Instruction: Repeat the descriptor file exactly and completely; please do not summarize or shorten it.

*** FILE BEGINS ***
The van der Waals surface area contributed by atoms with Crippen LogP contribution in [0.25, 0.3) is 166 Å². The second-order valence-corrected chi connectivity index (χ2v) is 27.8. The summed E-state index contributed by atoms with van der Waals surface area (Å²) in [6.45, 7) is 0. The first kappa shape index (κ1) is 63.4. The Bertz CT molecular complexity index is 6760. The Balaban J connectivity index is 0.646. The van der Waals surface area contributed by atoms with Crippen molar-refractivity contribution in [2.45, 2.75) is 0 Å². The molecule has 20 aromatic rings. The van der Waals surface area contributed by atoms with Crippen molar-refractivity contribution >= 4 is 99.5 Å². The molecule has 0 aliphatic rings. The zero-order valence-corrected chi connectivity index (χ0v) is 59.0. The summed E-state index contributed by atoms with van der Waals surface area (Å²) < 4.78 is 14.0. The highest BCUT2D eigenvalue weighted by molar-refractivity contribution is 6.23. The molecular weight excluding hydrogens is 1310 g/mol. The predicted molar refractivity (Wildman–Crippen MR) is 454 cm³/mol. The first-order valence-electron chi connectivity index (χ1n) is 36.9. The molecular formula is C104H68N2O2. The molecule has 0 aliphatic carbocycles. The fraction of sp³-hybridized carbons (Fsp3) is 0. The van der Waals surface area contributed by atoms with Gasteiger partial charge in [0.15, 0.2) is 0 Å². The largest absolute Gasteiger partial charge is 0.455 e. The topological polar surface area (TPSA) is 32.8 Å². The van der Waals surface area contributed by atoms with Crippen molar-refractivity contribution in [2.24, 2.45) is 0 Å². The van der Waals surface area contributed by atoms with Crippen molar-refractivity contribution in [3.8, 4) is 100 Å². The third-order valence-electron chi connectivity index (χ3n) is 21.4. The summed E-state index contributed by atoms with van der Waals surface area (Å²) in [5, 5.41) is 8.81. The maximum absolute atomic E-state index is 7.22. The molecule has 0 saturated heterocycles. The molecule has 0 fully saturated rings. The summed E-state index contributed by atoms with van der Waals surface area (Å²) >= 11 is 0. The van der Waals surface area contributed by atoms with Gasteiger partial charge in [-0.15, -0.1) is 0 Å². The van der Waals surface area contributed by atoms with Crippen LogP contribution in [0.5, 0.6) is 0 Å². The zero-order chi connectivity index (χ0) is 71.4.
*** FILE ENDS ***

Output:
The van der Waals surface area contributed by atoms with Crippen LogP contribution in [0.25, 0.3) is 166 Å². The second-order valence-corrected chi connectivity index (χ2v) is 27.8. The summed E-state index contributed by atoms with van der Waals surface area (Å²) in [6.45, 7) is 0. The first kappa shape index (κ1) is 63.4. The Bertz CT molecular complexity index is 6760. The Balaban J connectivity index is 0.646. The van der Waals surface area contributed by atoms with Crippen molar-refractivity contribution in [2.45, 2.75) is 0 Å². The molecule has 20 aromatic rings. The van der Waals surface area contributed by atoms with Crippen molar-refractivity contribution >= 4 is 99.5 Å². The molecule has 0 aliphatic rings. The zero-order valence-corrected chi connectivity index (χ0v) is 59.0. The summed E-state index contributed by atoms with van der Waals surface area (Å²) < 4.78 is 14.0. The highest BCUT2D eigenvalue weighted by molar-refractivity contribution is 6.23. The molecular weight excluding hydrogens is 1310 g/mol. The predicted molar refractivity (Wildman–Crippen MR) is 454 cm³/mol. The first-order valence-electron chi connectivity index (χ1n) is 36.9. The molecular formula is C104H68N2O2. The molecule has 0 aliphatic carbocycles. The fraction of sp³-hybridized carbons (Fsp3) is 0. The van der Waals surface area contributed by atoms with Gasteiger partial charge in [0.15, 0.2) is 0 Å². The largest absolute Gasteiger partial charge is 0.455 e. The topological polar surface area (TPSA) is 32.8 Å². The van der Waals surface area contributed by atoms with Crippen molar-refractivity contribution in [2.24, 2.45) is 0 Å². The van der Waals surface area contributed by atoms with Crippen molar-refractivity contribution in [3.8, 4) is 100 Å². The third-order valence-electron chi connectivity index (χ3n) is 21.4. The summed E-state index contributed by atoms with van der Waals surface area (Å²) in [5, 5.41) is 8.81. The maximum absolute atomic E-state index is 7.22. The molecule has 0 saturated heterocycles. The molecule has 0 fully saturated rings. The summed E-state index contributed by atoms with van der Waals surface area (Å²) >= 11 is 0. The van der Waals surface area contributed by atoms with Gasteiger partial charge in [-0.15, -0.1) is 0 Å². The van der Waals surface area contributed by atoms with Crippen LogP contribution in [0.5, 0.6) is 0 Å². The zero-order chi connectivity index (χ0) is 71.4.